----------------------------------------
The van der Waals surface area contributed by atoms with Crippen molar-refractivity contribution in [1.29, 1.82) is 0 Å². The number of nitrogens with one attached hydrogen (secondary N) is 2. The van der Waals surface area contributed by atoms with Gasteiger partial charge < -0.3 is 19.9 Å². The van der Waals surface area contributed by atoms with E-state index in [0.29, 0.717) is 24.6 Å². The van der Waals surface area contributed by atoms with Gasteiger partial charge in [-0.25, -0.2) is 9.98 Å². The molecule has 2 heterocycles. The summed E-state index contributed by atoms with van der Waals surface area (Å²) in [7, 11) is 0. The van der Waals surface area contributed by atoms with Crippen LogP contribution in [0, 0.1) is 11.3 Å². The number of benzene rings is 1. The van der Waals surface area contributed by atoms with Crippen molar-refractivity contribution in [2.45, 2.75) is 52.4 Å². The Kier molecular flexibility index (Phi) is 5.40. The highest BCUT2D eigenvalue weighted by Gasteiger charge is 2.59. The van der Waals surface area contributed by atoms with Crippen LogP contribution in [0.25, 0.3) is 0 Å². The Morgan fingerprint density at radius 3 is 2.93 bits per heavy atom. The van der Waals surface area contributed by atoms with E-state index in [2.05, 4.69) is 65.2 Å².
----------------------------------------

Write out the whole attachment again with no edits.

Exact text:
The van der Waals surface area contributed by atoms with Crippen molar-refractivity contribution in [1.29, 1.82) is 0 Å². The number of nitrogens with one attached hydrogen (secondary N) is 2. The van der Waals surface area contributed by atoms with Gasteiger partial charge < -0.3 is 19.9 Å². The van der Waals surface area contributed by atoms with E-state index in [0.29, 0.717) is 24.6 Å². The van der Waals surface area contributed by atoms with Gasteiger partial charge in [-0.25, -0.2) is 9.98 Å². The molecule has 2 heterocycles. The summed E-state index contributed by atoms with van der Waals surface area (Å²) in [7, 11) is 0. The van der Waals surface area contributed by atoms with Crippen LogP contribution in [0, 0.1) is 11.3 Å². The number of benzene rings is 1. The van der Waals surface area contributed by atoms with Crippen molar-refractivity contribution in [2.45, 2.75) is 52.4 Å². The Kier molecular flexibility index (Phi) is 5.40. The highest BCUT2D eigenvalue weighted by Gasteiger charge is 2.59. The van der Waals surface area contributed by atoms with Crippen LogP contribution in [0.25, 0.3) is 0 Å². The Morgan fingerprint density at radius 3 is 2.93 bits per heavy atom. The van der Waals surface area contributed by atoms with E-state index in [2.05, 4.69) is 65.2 Å².